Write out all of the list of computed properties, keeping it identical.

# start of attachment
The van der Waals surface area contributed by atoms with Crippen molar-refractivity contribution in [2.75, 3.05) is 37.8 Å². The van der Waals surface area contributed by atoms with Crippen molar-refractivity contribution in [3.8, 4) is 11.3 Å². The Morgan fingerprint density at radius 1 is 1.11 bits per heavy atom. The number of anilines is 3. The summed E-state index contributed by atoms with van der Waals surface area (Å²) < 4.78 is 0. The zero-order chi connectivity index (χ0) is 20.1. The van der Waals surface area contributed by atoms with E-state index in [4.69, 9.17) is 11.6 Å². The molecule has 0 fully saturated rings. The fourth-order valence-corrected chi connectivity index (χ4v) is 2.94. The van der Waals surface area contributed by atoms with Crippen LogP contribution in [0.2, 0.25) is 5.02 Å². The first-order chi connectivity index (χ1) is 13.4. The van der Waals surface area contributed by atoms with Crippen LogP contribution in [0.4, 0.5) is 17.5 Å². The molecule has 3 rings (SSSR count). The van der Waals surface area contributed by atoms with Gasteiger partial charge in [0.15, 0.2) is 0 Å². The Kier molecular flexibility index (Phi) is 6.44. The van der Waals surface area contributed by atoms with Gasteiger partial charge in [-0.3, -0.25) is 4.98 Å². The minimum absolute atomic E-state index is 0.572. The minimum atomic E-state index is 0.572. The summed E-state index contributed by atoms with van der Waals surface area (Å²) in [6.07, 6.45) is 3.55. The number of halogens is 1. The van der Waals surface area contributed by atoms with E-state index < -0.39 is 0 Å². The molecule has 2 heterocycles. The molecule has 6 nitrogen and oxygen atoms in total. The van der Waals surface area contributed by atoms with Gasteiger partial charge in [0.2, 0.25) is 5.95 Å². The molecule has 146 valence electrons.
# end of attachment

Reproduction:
The van der Waals surface area contributed by atoms with Crippen molar-refractivity contribution in [2.75, 3.05) is 37.8 Å². The van der Waals surface area contributed by atoms with Crippen molar-refractivity contribution in [3.8, 4) is 11.3 Å². The Morgan fingerprint density at radius 1 is 1.11 bits per heavy atom. The number of anilines is 3. The summed E-state index contributed by atoms with van der Waals surface area (Å²) < 4.78 is 0. The zero-order chi connectivity index (χ0) is 20.1. The van der Waals surface area contributed by atoms with E-state index in [4.69, 9.17) is 11.6 Å². The molecule has 0 fully saturated rings. The fourth-order valence-corrected chi connectivity index (χ4v) is 2.94. The van der Waals surface area contributed by atoms with Crippen LogP contribution in [0.2, 0.25) is 5.02 Å². The first-order chi connectivity index (χ1) is 13.4. The van der Waals surface area contributed by atoms with Crippen LogP contribution in [0.4, 0.5) is 17.5 Å². The molecule has 3 rings (SSSR count). The van der Waals surface area contributed by atoms with Gasteiger partial charge in [0.15, 0.2) is 0 Å². The Kier molecular flexibility index (Phi) is 6.44. The van der Waals surface area contributed by atoms with Gasteiger partial charge in [-0.3, -0.25) is 4.98 Å². The minimum absolute atomic E-state index is 0.572. The minimum atomic E-state index is 0.572. The summed E-state index contributed by atoms with van der Waals surface area (Å²) in [6.07, 6.45) is 3.55. The number of halogens is 1. The van der Waals surface area contributed by atoms with E-state index < -0.39 is 0 Å². The molecule has 2 heterocycles. The molecule has 6 nitrogen and oxygen atoms in total. The van der Waals surface area contributed by atoms with Gasteiger partial charge in [0.2, 0.25) is 5.95 Å². The molecule has 146 valence electrons.